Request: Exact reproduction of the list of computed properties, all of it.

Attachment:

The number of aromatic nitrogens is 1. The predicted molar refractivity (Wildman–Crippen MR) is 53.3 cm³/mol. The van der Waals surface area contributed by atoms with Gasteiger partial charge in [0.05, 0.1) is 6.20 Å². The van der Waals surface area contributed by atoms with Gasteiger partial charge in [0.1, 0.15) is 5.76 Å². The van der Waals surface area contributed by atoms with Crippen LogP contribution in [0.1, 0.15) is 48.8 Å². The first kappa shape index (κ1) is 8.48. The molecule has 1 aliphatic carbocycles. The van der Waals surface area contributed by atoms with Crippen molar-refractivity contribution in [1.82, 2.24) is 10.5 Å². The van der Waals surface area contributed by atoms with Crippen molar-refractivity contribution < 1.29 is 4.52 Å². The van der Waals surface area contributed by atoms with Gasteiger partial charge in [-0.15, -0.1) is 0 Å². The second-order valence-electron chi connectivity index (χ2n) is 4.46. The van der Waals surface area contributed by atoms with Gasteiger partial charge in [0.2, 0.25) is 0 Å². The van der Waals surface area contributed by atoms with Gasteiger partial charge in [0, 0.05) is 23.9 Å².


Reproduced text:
The number of aromatic nitrogens is 1. The predicted molar refractivity (Wildman–Crippen MR) is 53.3 cm³/mol. The van der Waals surface area contributed by atoms with Gasteiger partial charge in [0.05, 0.1) is 6.20 Å². The van der Waals surface area contributed by atoms with Gasteiger partial charge in [0.1, 0.15) is 5.76 Å². The van der Waals surface area contributed by atoms with Crippen LogP contribution in [0.1, 0.15) is 48.8 Å². The first kappa shape index (κ1) is 8.48. The molecule has 1 aliphatic carbocycles. The van der Waals surface area contributed by atoms with Crippen molar-refractivity contribution in [1.82, 2.24) is 10.5 Å². The van der Waals surface area contributed by atoms with Crippen molar-refractivity contribution < 1.29 is 4.52 Å². The van der Waals surface area contributed by atoms with Gasteiger partial charge in [-0.15, -0.1) is 0 Å². The second-order valence-electron chi connectivity index (χ2n) is 4.46. The van der Waals surface area contributed by atoms with Gasteiger partial charge in [0.2, 0.25) is 0 Å². The van der Waals surface area contributed by atoms with Gasteiger partial charge in [0, 0.05) is 23.9 Å².